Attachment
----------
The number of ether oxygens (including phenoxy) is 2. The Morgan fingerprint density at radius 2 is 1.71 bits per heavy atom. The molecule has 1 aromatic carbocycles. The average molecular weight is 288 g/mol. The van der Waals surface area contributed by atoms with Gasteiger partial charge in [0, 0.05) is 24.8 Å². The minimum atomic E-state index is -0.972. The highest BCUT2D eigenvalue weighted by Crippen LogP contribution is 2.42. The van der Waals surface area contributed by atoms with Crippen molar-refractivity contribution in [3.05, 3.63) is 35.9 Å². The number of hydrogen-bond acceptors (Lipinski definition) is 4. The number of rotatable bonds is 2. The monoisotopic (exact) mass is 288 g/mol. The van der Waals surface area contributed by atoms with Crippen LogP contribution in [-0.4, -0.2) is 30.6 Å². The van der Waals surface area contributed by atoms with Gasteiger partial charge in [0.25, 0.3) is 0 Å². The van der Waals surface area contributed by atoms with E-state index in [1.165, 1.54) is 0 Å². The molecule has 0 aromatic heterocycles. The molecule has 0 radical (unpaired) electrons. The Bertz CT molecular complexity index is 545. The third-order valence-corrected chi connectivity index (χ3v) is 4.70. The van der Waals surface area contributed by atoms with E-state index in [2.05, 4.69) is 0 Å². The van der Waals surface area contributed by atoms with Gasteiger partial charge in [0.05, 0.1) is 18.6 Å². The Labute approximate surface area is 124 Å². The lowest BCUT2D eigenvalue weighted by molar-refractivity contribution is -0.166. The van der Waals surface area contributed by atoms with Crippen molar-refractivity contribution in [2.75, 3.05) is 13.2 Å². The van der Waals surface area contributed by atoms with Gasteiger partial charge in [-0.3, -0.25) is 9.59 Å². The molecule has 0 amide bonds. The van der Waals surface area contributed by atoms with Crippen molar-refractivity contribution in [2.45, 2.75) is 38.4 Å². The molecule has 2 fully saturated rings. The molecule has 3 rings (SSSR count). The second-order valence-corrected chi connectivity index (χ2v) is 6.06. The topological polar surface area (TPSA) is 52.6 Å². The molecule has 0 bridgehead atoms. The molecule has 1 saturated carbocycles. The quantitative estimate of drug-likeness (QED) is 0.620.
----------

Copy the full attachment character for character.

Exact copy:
The number of ether oxygens (including phenoxy) is 2. The Morgan fingerprint density at radius 2 is 1.71 bits per heavy atom. The molecule has 1 aromatic carbocycles. The average molecular weight is 288 g/mol. The van der Waals surface area contributed by atoms with Gasteiger partial charge in [0, 0.05) is 24.8 Å². The minimum atomic E-state index is -0.972. The highest BCUT2D eigenvalue weighted by Crippen LogP contribution is 2.42. The van der Waals surface area contributed by atoms with Crippen molar-refractivity contribution in [3.05, 3.63) is 35.9 Å². The number of hydrogen-bond acceptors (Lipinski definition) is 4. The number of rotatable bonds is 2. The monoisotopic (exact) mass is 288 g/mol. The van der Waals surface area contributed by atoms with Crippen LogP contribution in [-0.4, -0.2) is 30.6 Å². The van der Waals surface area contributed by atoms with Gasteiger partial charge in [0.25, 0.3) is 0 Å². The van der Waals surface area contributed by atoms with E-state index in [1.165, 1.54) is 0 Å². The molecule has 0 aromatic heterocycles. The molecule has 0 radical (unpaired) electrons. The Bertz CT molecular complexity index is 545. The third-order valence-corrected chi connectivity index (χ3v) is 4.70. The van der Waals surface area contributed by atoms with E-state index in [2.05, 4.69) is 0 Å². The van der Waals surface area contributed by atoms with Gasteiger partial charge in [0.05, 0.1) is 18.6 Å². The Labute approximate surface area is 124 Å². The lowest BCUT2D eigenvalue weighted by molar-refractivity contribution is -0.166. The van der Waals surface area contributed by atoms with Crippen molar-refractivity contribution in [2.75, 3.05) is 13.2 Å². The van der Waals surface area contributed by atoms with Gasteiger partial charge in [-0.3, -0.25) is 9.59 Å². The molecule has 0 amide bonds. The van der Waals surface area contributed by atoms with Crippen molar-refractivity contribution in [2.45, 2.75) is 38.4 Å². The molecule has 2 fully saturated rings. The molecule has 3 rings (SSSR count). The second-order valence-corrected chi connectivity index (χ2v) is 6.06. The topological polar surface area (TPSA) is 52.6 Å². The molecule has 0 bridgehead atoms. The molecule has 1 saturated carbocycles. The quantitative estimate of drug-likeness (QED) is 0.620.